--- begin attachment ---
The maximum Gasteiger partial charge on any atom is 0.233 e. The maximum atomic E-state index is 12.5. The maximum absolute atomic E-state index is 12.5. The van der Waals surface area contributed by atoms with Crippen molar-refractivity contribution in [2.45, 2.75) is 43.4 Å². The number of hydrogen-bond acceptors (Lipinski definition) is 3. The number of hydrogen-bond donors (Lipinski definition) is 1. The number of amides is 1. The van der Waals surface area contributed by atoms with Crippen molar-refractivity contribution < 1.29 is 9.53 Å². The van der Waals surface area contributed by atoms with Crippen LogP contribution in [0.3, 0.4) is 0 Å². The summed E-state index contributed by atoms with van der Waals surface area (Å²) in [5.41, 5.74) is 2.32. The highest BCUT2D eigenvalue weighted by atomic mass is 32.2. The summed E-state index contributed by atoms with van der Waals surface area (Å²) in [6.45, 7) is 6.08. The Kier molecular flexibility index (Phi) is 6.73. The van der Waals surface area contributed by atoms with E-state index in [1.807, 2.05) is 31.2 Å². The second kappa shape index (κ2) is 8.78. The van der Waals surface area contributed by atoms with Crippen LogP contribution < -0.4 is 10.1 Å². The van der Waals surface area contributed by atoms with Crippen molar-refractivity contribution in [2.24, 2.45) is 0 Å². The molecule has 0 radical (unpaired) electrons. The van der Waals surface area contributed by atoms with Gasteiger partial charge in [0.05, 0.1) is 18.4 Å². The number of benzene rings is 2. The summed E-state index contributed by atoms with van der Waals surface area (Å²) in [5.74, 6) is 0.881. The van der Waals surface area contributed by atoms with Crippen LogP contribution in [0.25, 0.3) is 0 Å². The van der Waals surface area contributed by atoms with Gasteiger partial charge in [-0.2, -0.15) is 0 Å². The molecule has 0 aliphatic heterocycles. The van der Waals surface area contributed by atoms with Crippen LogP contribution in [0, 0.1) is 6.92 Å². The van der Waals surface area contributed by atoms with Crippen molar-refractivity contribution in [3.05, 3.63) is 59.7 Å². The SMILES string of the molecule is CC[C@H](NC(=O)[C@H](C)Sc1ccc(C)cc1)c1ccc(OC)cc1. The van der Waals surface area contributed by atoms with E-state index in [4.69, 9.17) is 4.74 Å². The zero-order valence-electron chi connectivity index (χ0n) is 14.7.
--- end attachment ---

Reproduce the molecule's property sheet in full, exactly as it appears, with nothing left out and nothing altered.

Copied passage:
The maximum Gasteiger partial charge on any atom is 0.233 e. The maximum atomic E-state index is 12.5. The maximum absolute atomic E-state index is 12.5. The van der Waals surface area contributed by atoms with Crippen molar-refractivity contribution in [2.45, 2.75) is 43.4 Å². The number of hydrogen-bond acceptors (Lipinski definition) is 3. The number of hydrogen-bond donors (Lipinski definition) is 1. The number of amides is 1. The van der Waals surface area contributed by atoms with Crippen molar-refractivity contribution < 1.29 is 9.53 Å². The van der Waals surface area contributed by atoms with Crippen LogP contribution in [0.3, 0.4) is 0 Å². The summed E-state index contributed by atoms with van der Waals surface area (Å²) in [5.41, 5.74) is 2.32. The highest BCUT2D eigenvalue weighted by atomic mass is 32.2. The summed E-state index contributed by atoms with van der Waals surface area (Å²) in [6.45, 7) is 6.08. The Kier molecular flexibility index (Phi) is 6.73. The van der Waals surface area contributed by atoms with E-state index in [1.807, 2.05) is 31.2 Å². The second kappa shape index (κ2) is 8.78. The van der Waals surface area contributed by atoms with Crippen LogP contribution < -0.4 is 10.1 Å². The van der Waals surface area contributed by atoms with Crippen molar-refractivity contribution in [2.24, 2.45) is 0 Å². The molecule has 0 radical (unpaired) electrons. The van der Waals surface area contributed by atoms with Gasteiger partial charge in [0.05, 0.1) is 18.4 Å². The number of benzene rings is 2. The summed E-state index contributed by atoms with van der Waals surface area (Å²) in [5.74, 6) is 0.881. The van der Waals surface area contributed by atoms with Crippen LogP contribution in [0.25, 0.3) is 0 Å². The van der Waals surface area contributed by atoms with Gasteiger partial charge in [-0.2, -0.15) is 0 Å². The molecule has 0 aliphatic heterocycles. The van der Waals surface area contributed by atoms with Crippen LogP contribution in [0, 0.1) is 6.92 Å². The van der Waals surface area contributed by atoms with Crippen molar-refractivity contribution in [3.05, 3.63) is 59.7 Å². The SMILES string of the molecule is CC[C@H](NC(=O)[C@H](C)Sc1ccc(C)cc1)c1ccc(OC)cc1. The van der Waals surface area contributed by atoms with E-state index in [4.69, 9.17) is 4.74 Å². The zero-order valence-electron chi connectivity index (χ0n) is 14.7.